Craig John Benham

Regular Faculty
Biomathematical sciences
Ph.D., 1972, Princeton University
Refereed publications: Via Math Reviews

Office: MSB 2144
Phone: 554-9137

Professor Craig Benham studies the relationship between structure and function in macromolecules such as DNA and proteins. He has an unusually strong interdisciplinary perspective, and has joint appointments at the Departments of Mathematics, Bioengineering, and the Center for Bioinformatics.

For example, he has developed statistical mechanical methods for the analysis of superhelical DNA duplex destabilization. The predictions of this analysis are in precise agreement with experimental results regarding the location and extent of strand separation in DNA sequences. This quantitative accuracy allows these methods to be applied to other sequences, on which experiments have not yet been performed.

He has also investigated the topological properties of protein structures and their functional and evolutionary correlates. The topological properties of greatest interest are the patterns of loops created by disulphide bonds or beta sheet associations, and the knot types of the protein backbone. Benham has enumerated the number of possible topologies that can arise, studied which of these posiblities are realized in known protein structures, and examined the functional and evolutionary relationships between proteins with identical or similar topologies.

Professor Benham has an AB degree in mathematics from Swarthmore College and a Ph.D. in mathematics from Princeton University, where he worked in complex manifold theory. As an assistant professor at the University of Notre Dame he encountered Dr. John Kozak, a theoretical chemist working on protein structure problems. He became interested in the field because many of the important problems had significant mathematical components. "To get additional training in the area of molecular structure," he recalls, "I spent a year as a postdoc with Dr. Max Delbruck in the Biology Division at the California Institute of Technology. There I switched my interests to DNA, primarily because the mathematical problems relating to DNA structure involved an intricate interplay among topology, geometry, and mechanics. I have been working in this field ever since."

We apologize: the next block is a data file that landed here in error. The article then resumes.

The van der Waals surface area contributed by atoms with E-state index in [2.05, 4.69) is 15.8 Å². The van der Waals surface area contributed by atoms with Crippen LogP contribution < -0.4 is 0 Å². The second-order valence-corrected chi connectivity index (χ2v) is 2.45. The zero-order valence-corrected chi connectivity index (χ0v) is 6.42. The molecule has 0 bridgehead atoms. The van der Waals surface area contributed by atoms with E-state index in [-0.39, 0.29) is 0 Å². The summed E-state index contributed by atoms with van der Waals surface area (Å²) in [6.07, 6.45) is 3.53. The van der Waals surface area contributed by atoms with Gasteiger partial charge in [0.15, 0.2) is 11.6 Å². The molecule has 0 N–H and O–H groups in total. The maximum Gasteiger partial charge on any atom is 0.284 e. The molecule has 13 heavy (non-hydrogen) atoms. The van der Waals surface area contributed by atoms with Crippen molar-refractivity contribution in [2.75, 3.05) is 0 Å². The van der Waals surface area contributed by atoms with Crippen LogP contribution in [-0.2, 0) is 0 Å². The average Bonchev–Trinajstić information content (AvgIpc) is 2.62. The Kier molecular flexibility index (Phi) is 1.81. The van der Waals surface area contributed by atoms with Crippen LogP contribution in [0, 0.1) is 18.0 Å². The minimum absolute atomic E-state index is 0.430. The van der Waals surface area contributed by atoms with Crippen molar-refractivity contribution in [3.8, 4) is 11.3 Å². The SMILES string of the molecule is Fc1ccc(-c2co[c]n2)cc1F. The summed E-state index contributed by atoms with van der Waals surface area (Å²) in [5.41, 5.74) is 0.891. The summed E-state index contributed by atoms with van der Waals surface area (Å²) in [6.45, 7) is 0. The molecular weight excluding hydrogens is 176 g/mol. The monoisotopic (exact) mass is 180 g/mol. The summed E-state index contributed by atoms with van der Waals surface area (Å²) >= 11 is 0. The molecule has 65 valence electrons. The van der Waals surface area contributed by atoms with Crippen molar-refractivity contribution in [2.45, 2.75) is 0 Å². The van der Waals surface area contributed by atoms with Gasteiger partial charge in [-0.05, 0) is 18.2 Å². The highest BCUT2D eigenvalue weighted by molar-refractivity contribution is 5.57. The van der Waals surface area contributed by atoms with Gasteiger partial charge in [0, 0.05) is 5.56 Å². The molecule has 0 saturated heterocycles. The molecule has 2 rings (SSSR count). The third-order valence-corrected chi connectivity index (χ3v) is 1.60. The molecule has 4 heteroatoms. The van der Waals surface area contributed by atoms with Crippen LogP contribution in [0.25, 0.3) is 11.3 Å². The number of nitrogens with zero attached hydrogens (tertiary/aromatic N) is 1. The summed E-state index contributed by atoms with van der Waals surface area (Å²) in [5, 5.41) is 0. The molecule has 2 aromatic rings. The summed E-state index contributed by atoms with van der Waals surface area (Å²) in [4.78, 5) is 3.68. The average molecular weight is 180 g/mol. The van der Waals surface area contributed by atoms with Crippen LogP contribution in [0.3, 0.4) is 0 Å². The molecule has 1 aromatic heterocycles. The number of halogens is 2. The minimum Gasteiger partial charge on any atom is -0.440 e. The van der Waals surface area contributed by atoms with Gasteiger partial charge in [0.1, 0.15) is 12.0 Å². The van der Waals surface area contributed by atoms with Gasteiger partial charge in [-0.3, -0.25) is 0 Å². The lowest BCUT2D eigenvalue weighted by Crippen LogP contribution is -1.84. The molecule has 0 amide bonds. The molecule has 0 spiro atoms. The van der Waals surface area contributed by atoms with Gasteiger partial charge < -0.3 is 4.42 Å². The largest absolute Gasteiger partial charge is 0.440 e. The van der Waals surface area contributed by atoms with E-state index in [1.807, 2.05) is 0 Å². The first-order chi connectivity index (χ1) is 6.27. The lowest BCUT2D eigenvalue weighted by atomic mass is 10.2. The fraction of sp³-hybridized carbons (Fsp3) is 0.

Selected publications

[1] Benham, C.J. Sites of predicted stress-induced DNA duplex destabilization occur preferentially at regulatory loci. Proc. Natal. Acad. Sci. USA. 90:2999-3003, 1993.

[2] Bauer, W.R., and Benham, C.J. The free energy, enthalpy and entropy of native and of partially denatured closed circular DNA. J. Mol. Biol. 234:1184-1196, 1993.

[3] Benham, C.J., and Jafri, M.S. Disulfide bonding patterns and protein topologies. Protein Science 2:41-54, 1993.

[4] Bauer, W.R., Ohtsubo, H., Ohtsubo, E. and Benham, C.J. Energetics of coupled twist and writhe changes in closed circular pSM1 DNA. J. Mol. Biol. 253: 438-452, 1995.

[5] Sun, H.-Z., Mezei, M., Fye, R. and Benham, C.J. Monte Carlo analysis of conformational transitions in superhelical DNA. J. Chem. Phys. 103:8653-8665, 1995.

[6] Benham, C.J. Duplex destabilization in superhelical DNA is predicted to occur at specific transcriptional regulatory regions. J. Mol. Biol. 255: 425-434, 1996.

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